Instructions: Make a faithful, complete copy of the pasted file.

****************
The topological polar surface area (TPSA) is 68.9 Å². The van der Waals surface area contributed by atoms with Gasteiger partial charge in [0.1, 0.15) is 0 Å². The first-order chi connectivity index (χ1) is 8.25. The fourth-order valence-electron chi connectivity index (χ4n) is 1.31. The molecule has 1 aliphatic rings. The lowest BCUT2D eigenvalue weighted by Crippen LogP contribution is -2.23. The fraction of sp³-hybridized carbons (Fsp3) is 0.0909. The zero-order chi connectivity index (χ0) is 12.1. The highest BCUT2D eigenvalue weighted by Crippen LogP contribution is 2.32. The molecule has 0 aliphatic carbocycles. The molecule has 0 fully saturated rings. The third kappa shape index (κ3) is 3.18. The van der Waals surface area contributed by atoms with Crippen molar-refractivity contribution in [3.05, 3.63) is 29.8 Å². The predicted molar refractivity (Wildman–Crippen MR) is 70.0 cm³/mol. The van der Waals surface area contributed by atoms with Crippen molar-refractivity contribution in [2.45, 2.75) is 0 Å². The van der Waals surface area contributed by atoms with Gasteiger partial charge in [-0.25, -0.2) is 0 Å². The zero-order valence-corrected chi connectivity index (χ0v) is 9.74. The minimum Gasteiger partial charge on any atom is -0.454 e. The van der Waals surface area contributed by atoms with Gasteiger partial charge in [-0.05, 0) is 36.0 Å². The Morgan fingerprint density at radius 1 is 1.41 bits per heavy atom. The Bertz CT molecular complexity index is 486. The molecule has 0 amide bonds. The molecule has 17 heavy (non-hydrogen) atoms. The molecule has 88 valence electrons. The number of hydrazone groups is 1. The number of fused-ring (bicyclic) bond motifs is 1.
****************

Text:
The topological polar surface area (TPSA) is 68.9 Å². The van der Waals surface area contributed by atoms with Gasteiger partial charge in [0.1, 0.15) is 0 Å². The first-order chi connectivity index (χ1) is 8.25. The fourth-order valence-electron chi connectivity index (χ4n) is 1.31. The molecule has 1 aliphatic rings. The lowest BCUT2D eigenvalue weighted by Crippen LogP contribution is -2.23. The fraction of sp³-hybridized carbons (Fsp3) is 0.0909. The zero-order chi connectivity index (χ0) is 12.1. The highest BCUT2D eigenvalue weighted by Crippen LogP contribution is 2.32. The molecule has 0 aliphatic carbocycles. The molecule has 0 fully saturated rings. The third kappa shape index (κ3) is 3.18. The van der Waals surface area contributed by atoms with Crippen molar-refractivity contribution in [3.05, 3.63) is 29.8 Å². The predicted molar refractivity (Wildman–Crippen MR) is 70.0 cm³/mol. The van der Waals surface area contributed by atoms with Crippen molar-refractivity contribution in [2.45, 2.75) is 0 Å². The van der Waals surface area contributed by atoms with Gasteiger partial charge in [-0.25, -0.2) is 0 Å². The zero-order valence-corrected chi connectivity index (χ0v) is 9.74. The minimum Gasteiger partial charge on any atom is -0.454 e. The van der Waals surface area contributed by atoms with Gasteiger partial charge in [-0.05, 0) is 36.0 Å². The Morgan fingerprint density at radius 1 is 1.41 bits per heavy atom. The Bertz CT molecular complexity index is 486. The molecule has 0 amide bonds. The molecule has 17 heavy (non-hydrogen) atoms. The molecule has 88 valence electrons. The number of hydrazone groups is 1. The number of fused-ring (bicyclic) bond motifs is 1.